By Show and Tell
By Bree Davies
By Bree Davies
By Cory Casciato
By Emilie Johnson
By Robin Edwards
By Bree Davis
By Josiah M. Hesse
Later, after Fudge had moved to Portland, Payton called her and asked if she'd like to be a guest curator. Recalled Fudge, "I thought about the wonderful fact that this place used to be the Granada Fish Market -- do you remember when the museum first opened, you could still smell the fish? -- and I realized this is the place to do Go Fish!"
As it was finally realized, the show isn't so much a cogent philosophical statement on the relationship of water and humanity with fish as it is a cluster of postulates inspired by humans, water and fish.
Because of the many issues raised by the disparate photographs, it is organized purely on visual grounds. Fudge described her specific photo choices as being based alternately on psychology or religion, or on the way fish stand in as a symbol of female sexuality. "The form of the fish suggests the female sexual organ, and the odor of fish is similar to female fluids," she explained. "It reminds me of the cartoon about the blind man who passes the fish market, tips his hat and says, 'Good morning, ladies.'"
Three difficult-to-look-at photos by Nell Angelo represent this visual nexus of female sexuality and fish. All three show a nude Angelo cavorting with a very large, gutted fish. For Fudge, these photos are pivotal to the show, and she sees them as being expressive of "the human condition and the fragility of life." That may be true, but for me, the gross-out quotient overshadows any other meaning the photographer may have intended.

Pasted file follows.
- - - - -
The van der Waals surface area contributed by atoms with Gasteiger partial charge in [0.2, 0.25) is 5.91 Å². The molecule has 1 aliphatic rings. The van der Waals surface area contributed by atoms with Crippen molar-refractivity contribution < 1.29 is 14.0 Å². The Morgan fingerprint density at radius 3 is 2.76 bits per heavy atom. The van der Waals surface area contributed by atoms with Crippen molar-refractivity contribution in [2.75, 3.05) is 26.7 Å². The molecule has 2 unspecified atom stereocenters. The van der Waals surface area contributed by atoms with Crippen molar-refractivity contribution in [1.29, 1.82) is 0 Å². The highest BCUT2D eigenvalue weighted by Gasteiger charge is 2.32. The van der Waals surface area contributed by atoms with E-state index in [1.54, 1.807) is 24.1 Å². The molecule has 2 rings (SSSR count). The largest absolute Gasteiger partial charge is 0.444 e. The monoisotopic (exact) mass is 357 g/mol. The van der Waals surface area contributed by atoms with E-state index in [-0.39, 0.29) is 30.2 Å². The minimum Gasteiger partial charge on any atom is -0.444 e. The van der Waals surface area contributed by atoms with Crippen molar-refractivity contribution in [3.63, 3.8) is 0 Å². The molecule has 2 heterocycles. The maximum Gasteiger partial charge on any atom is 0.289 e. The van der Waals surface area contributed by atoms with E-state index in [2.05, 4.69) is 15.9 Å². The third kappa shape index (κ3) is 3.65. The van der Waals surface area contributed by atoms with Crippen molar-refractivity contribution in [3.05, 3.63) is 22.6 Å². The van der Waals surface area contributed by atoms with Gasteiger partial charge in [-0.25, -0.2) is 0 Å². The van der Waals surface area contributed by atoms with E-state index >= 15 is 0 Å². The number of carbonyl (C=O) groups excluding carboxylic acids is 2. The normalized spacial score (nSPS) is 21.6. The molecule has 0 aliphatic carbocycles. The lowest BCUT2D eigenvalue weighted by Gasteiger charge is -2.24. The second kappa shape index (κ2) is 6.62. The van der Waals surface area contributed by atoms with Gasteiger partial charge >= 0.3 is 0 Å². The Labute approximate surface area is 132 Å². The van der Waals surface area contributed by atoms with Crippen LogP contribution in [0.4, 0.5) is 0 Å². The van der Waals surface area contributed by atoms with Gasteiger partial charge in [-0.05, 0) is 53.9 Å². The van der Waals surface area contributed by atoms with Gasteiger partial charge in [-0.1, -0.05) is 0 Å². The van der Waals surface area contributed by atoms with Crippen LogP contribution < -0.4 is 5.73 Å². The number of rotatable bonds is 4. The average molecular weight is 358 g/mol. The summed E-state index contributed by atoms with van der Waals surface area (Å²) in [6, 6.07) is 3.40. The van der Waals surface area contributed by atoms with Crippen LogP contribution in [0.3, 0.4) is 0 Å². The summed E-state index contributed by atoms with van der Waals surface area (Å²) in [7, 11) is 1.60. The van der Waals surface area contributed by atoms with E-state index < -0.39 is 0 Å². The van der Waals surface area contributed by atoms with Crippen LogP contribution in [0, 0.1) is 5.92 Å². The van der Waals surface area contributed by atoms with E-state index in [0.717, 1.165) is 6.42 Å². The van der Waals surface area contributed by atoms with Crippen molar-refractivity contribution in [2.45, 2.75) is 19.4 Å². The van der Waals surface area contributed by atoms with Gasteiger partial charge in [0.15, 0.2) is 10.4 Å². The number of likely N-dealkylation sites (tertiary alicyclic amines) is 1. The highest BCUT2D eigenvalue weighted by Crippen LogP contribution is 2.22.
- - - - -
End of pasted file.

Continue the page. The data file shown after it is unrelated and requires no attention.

Happily, Angelo's photos are the edgiest objects in the show, and there are lots of other things that are, if not exactly lyrical, at least not stomach-churning. Especially nice and folksy -- the perfect antidote to those Angelos -- are the selection of nineteenth-century postcards depicting fishing as a sport, as well as the mid-twentieth-century Soviet photos in the same line. Local collectors Paul and Teresa Harbaugh lent these antique photos. "They have such a profound collection," Fudge said. "I just said, 'I'm doing a show about this,' and they just started whipping things out of boxes."
In addition to being a collector, Paul Harbaugh is also a photographer, and the show includes a handsome and ironic (given the combination of natural beauty and real-estate speculation) photo of his, the 1999 gelatin silver print "Lake Front Lots, Angel Fire, North of Questa, New Mexico."
Also picturesque is Mary Alice Johnston's "Quay de Bourbon," a 1956 gelatin silver print of boats and fishermen taken from above, and the romantic "Fisherwoman, Schuylkill River, Philadelphia," by Don Donaghy, a 1990 gelatin silver print of a woman with a fishing pole sitting on a wall.
Harbaugh, Johnston and Donaghy, all Colorado photographers, are among a strong showing from around here that includes Joy Wolf Binder, James Balog, Barry O'Neill, Teri O'Neill, Karen McClean, Steven Nickerson and John Matlack. "Kokonee Salmon, Taylor Creek, Lake Tahoe," a cibachrome print by Matlack, is very elegant. In this color photo, the artist juxtaposes water teeming with fish with the vertical bars of a grate set at a diagonal. It was obviously taken at some kind of hatchery or holding area.
Fudge has also included a number of big-time photographers from across the country, and a few from around the world. There are three color photos by Patrick Nagatani, the most compelling of which is "El Nadador/ Nacimiento," a chromogentic print done in 1993. This print has been tinted a deep red, so that the otherwise peaceful scene of a man swimming above a school of fish takes on a surprisingly ominous character.
There are also a pair of unexpected Arthur Tress color photographs depicting staged still-life scenes of aquariums filled with found objects (medical waste and medical symbols in one). More traditional for him is "Boy in Wheelchair With Sister," a 1975 gelatin silver print from his famous "Theatre of the Mind" series.
Although Fudge has tried to get us thinking about fish, she did say something so obvious that it's easy to forget: "The ordinary place most people encounter fish is on their dinner plate."